PM: I'm not sure I have seen this movie.
PS: Hitchcock's Vertigo?
AKT: Oh, you have to see it.
PM: I'm 22, so I have a lot of time in front of me. [Pio is actually 34.]
Pierre Salvadori on Yvonne (Adèle Haenel): "She felt so bad because she lied, her husband put him in jail, and it's what we call "mauvaise foi"."
AKT: Very, very bad excuse! Anyway, people aren't really listening in this film [The Trouble With You]. There is the running gag of the guy with the body parts in a bag. Things are happening right in front of people and they don't listen, they are elsewhere. Is that something you can relate to?
PS: That's the running gag in the movie, that people are so obsessed with their own emotions that they don't listen to each other. At the beginning this character [with the body parts] was there to tell the audience that this is not a cop movie. And it is not a funny detective movie. So we had the idea of someone arriving saying "Please arrest me."
We made him a running gag. As you said, there is something symmetrical in the movie. And also that idea that things go around and around and nobody is listening to anyone. At the end they find a kind of relief and joy. It's a process, how to relieve the anger and how to abandon it.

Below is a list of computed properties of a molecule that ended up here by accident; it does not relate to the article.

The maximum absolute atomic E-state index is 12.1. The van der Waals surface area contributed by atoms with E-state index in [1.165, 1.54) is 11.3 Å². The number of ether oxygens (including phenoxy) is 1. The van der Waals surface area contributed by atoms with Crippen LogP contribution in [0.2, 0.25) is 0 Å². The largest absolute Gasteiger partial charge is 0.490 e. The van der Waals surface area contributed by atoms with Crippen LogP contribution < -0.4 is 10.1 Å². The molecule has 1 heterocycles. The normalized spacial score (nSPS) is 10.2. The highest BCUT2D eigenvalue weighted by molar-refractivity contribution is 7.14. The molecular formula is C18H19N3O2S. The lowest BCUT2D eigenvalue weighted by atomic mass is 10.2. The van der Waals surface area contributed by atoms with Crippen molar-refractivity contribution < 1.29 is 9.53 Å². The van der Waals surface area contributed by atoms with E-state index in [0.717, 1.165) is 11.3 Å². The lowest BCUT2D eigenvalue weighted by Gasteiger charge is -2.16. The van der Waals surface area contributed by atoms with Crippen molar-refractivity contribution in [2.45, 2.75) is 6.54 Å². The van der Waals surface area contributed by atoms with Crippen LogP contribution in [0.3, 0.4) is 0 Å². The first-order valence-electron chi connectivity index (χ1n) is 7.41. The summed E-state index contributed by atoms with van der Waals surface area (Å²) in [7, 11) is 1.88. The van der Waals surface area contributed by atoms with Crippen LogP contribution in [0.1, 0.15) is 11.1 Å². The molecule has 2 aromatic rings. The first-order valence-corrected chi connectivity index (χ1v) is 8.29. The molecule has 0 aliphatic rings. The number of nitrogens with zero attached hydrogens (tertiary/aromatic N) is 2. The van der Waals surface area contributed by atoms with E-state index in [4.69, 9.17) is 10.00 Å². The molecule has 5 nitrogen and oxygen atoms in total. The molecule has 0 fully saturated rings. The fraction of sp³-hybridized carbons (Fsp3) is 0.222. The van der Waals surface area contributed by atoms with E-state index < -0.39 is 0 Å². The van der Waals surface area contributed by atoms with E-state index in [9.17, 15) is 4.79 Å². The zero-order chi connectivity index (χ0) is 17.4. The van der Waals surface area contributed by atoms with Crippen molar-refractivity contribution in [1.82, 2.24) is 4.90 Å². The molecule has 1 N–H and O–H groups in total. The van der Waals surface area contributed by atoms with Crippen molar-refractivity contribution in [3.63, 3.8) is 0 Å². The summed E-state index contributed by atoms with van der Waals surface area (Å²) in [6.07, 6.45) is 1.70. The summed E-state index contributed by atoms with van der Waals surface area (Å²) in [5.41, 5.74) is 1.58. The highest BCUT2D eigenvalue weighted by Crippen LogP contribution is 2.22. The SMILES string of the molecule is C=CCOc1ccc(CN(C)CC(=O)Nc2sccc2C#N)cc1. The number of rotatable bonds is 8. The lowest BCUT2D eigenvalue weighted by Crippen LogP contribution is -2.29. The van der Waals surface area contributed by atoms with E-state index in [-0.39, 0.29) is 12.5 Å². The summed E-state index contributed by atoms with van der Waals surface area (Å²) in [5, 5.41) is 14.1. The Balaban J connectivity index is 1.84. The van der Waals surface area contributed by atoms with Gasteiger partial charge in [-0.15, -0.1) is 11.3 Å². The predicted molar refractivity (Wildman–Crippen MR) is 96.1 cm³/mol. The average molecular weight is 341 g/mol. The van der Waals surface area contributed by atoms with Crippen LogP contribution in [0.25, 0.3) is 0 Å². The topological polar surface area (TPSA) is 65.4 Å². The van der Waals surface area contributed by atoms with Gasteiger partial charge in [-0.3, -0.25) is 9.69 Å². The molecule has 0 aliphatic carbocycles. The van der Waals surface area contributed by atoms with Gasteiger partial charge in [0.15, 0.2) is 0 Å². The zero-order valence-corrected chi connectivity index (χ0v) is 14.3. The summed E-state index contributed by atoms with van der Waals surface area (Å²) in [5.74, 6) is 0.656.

AKT: They need to let go?
PS: All the characters except Audrey Tautou are like that. They're obsessed with different issues.
AKT: And she is not?
PS: No, she is not. She is in love. The way she expresses her love is something that is very very moving to me and very brave. She is the only one holding the truth. Everybody is lying, nobody listens to anyone. But it's also the rules of comedy.
AKT: "Better a bastard than a victim," is a conclusion drawn in the film. What do you think about that with your 22 years?
En Liberté! (The Trouble With You) poster
PM: 20 and a half, 21. It's really hard to pick sides. I'm not really sure which direction I'd choose if I were obliged to choose one. Of course, as a human being I'd prefer being a bastard than a victim.